Washington, DC — Dedicated to relaying the experience of faith through music and poetry, the RADIANT OBSCURITY COLLECTIVE is pleased to announce two performances within the Archdiocese of Atlanta. The RADIANT OBSCURITY COLLECTIVE will make their Atlanta debut with a concert at Our Lady of the Assumption on August 22, 2017, at 7pm. The next day, they will assist with music for the Mass of the Holy Spirit at Marist School, celebrated by Archbishop Wilton Gregory, before performing a full concert at Marist School on August 23, 2017, at 7pm.
Through musical interpretations of poetry by St. Francis of Assisi, G.K. Chesterton, Emily Dickinson, T.S. Eliot, and Rumi, THE RADIANT OBSCURITY COLLECTIVE tells the tale of humankind’s experience of faith. Punctuated by three settings of the Angelus, the piece takes the form of a single ‘day’ and tries to capture the depths of darkness, sorrow, and confusion, as well as the inexpressible joy brought about by
faith and a relationship with the Divine.
The ensemble is led by saxophonist and composer NIK RODEWALD, a seminarian with the Society of Mary (Marist Fathers & Brothers) in Washington, DC. A native of Nashville, TN, Rodewald is a graduate of Berklee College of Music in Boston, MA, where he received the 2014 Clare Fischer Jazz Composition Award. His debut album, To the Immaculate Virgin (On a Winter’s Night), which features musical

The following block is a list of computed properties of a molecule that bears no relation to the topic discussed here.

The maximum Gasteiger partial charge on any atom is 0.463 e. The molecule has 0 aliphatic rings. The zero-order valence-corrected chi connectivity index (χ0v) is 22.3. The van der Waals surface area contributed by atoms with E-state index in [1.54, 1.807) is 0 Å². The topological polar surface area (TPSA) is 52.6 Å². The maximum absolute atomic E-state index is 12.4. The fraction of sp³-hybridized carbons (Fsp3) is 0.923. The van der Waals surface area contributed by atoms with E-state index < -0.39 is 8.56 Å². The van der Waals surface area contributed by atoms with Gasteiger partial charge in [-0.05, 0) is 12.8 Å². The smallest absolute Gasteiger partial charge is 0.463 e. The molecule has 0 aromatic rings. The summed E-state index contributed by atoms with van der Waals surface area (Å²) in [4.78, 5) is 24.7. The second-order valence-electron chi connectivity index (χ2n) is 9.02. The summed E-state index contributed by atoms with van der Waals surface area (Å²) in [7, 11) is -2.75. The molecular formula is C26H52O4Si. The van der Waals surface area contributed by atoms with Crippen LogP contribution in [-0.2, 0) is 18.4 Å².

settings of poetry by Gerard Manley Hopkins and Thomas Merton, debuted in November 2016.
Timeless texts telling the tale of faith are delivered by vocalist CHRISTINA SMITH, a student of operatic voice at Boston University. Smith comes to the project on the heels of her first release, Evensong, a collaborative effort with composer/pianist MICHAEL ENWRIGHT and the ensemble ‘Puzzled Laymen.’ THE RADIANT OBSCURITY COLLECTIVE also features composer/guitarist ELI ROBERTS, whose theatrical adventures pack venues throughout the Boston area; and bassist/vocalist/composer ASA SPRING (of ‘Charmer’ and ‘Rogozo’), fresh off a
national tour with the Columbus, OH based punk band, Farseek; as well as pianist DANNY MILLER.
Together with their eclectic musical backgrounds and individual experiences of faith, these musicians deliver a musical and literary anthropology of what it means to have faith, of the oscillation of the experienced absence and presence of God, and of living in a world that, as Emily Dickinson puts it, “is not conclusion.”